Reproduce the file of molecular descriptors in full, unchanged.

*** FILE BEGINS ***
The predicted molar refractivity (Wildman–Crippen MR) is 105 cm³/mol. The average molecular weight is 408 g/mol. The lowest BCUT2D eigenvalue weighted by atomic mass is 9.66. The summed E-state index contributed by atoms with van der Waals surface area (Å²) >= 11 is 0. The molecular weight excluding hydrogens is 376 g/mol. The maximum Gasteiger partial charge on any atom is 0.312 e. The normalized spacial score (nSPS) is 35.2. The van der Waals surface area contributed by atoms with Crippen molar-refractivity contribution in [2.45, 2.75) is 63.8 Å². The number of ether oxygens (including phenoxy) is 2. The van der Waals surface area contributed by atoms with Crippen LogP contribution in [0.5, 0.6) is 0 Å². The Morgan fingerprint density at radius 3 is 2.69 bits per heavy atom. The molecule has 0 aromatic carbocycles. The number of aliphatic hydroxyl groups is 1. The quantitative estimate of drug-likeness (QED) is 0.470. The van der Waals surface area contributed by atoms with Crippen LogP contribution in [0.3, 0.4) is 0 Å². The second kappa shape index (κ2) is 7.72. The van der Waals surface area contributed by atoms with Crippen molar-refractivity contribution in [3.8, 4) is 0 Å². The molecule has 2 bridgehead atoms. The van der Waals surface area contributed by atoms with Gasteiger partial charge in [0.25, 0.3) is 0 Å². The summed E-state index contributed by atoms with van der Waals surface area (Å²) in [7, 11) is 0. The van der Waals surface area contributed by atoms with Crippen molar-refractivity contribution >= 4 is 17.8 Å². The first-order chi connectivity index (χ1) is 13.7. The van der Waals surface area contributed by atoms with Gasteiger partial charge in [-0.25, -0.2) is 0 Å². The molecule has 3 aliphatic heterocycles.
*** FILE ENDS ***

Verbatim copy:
The predicted molar refractivity (Wildman–Crippen MR) is 105 cm³/mol. The average molecular weight is 408 g/mol. The lowest BCUT2D eigenvalue weighted by atomic mass is 9.66. The summed E-state index contributed by atoms with van der Waals surface area (Å²) >= 11 is 0. The molecular weight excluding hydrogens is 376 g/mol. The maximum Gasteiger partial charge on any atom is 0.312 e. The normalized spacial score (nSPS) is 35.2. The van der Waals surface area contributed by atoms with Crippen molar-refractivity contribution in [2.45, 2.75) is 63.8 Å². The number of ether oxygens (including phenoxy) is 2. The van der Waals surface area contributed by atoms with Crippen LogP contribution in [0.5, 0.6) is 0 Å². The Morgan fingerprint density at radius 3 is 2.69 bits per heavy atom. The molecule has 0 aromatic carbocycles. The number of aliphatic hydroxyl groups is 1. The quantitative estimate of drug-likeness (QED) is 0.470. The van der Waals surface area contributed by atoms with Crippen LogP contribution in [0.3, 0.4) is 0 Å². The second kappa shape index (κ2) is 7.72. The van der Waals surface area contributed by atoms with Crippen molar-refractivity contribution in [3.8, 4) is 0 Å². The molecule has 2 bridgehead atoms. The van der Waals surface area contributed by atoms with Gasteiger partial charge in [0.25, 0.3) is 0 Å². The summed E-state index contributed by atoms with van der Waals surface area (Å²) in [7, 11) is 0. The van der Waals surface area contributed by atoms with Crippen molar-refractivity contribution >= 4 is 17.8 Å². The first-order chi connectivity index (χ1) is 13.7. The van der Waals surface area contributed by atoms with Gasteiger partial charge in [-0.25, -0.2) is 0 Å². The molecule has 3 aliphatic heterocycles.